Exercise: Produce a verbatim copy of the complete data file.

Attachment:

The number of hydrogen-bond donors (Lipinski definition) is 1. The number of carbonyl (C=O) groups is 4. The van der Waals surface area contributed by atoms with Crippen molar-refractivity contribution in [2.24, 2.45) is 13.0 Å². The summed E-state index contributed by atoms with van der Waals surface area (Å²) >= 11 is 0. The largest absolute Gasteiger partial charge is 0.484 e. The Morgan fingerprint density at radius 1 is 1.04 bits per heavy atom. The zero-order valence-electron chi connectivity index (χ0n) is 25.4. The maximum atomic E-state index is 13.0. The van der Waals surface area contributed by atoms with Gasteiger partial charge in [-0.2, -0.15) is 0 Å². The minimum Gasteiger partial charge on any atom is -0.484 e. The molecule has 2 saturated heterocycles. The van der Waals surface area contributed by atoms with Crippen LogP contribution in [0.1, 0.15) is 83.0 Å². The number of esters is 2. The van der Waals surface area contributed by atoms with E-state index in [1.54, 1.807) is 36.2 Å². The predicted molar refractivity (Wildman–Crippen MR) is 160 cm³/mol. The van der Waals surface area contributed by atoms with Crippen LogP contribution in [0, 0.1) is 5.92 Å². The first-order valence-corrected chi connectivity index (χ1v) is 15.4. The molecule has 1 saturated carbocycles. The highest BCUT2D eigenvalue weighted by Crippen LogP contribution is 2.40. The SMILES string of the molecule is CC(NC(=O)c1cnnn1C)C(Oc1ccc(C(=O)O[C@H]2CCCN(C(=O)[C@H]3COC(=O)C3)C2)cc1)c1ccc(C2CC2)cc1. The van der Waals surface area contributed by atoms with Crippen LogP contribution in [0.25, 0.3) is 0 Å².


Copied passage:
The number of hydrogen-bond donors (Lipinski definition) is 1. The number of carbonyl (C=O) groups is 4. The van der Waals surface area contributed by atoms with Crippen molar-refractivity contribution in [2.24, 2.45) is 13.0 Å². The summed E-state index contributed by atoms with van der Waals surface area (Å²) >= 11 is 0. The largest absolute Gasteiger partial charge is 0.484 e. The Morgan fingerprint density at radius 1 is 1.04 bits per heavy atom. The zero-order valence-electron chi connectivity index (χ0n) is 25.4. The maximum atomic E-state index is 13.0. The van der Waals surface area contributed by atoms with Gasteiger partial charge in [-0.2, -0.15) is 0 Å². The minimum Gasteiger partial charge on any atom is -0.484 e. The molecule has 2 saturated heterocycles. The van der Waals surface area contributed by atoms with Crippen LogP contribution in [0.1, 0.15) is 83.0 Å². The number of esters is 2. The van der Waals surface area contributed by atoms with E-state index in [1.54, 1.807) is 36.2 Å². The predicted molar refractivity (Wildman–Crippen MR) is 160 cm³/mol. The van der Waals surface area contributed by atoms with Crippen LogP contribution in [0, 0.1) is 5.92 Å². The first-order valence-corrected chi connectivity index (χ1v) is 15.4. The molecule has 1 saturated carbocycles. The highest BCUT2D eigenvalue weighted by Crippen LogP contribution is 2.40. The SMILES string of the molecule is CC(NC(=O)c1cnnn1C)C(Oc1ccc(C(=O)O[C@H]2CCCN(C(=O)[C@H]3COC(=O)C3)C2)cc1)c1ccc(C2CC2)cc1. The van der Waals surface area contributed by atoms with Crippen LogP contribution in [0.25, 0.3) is 0 Å².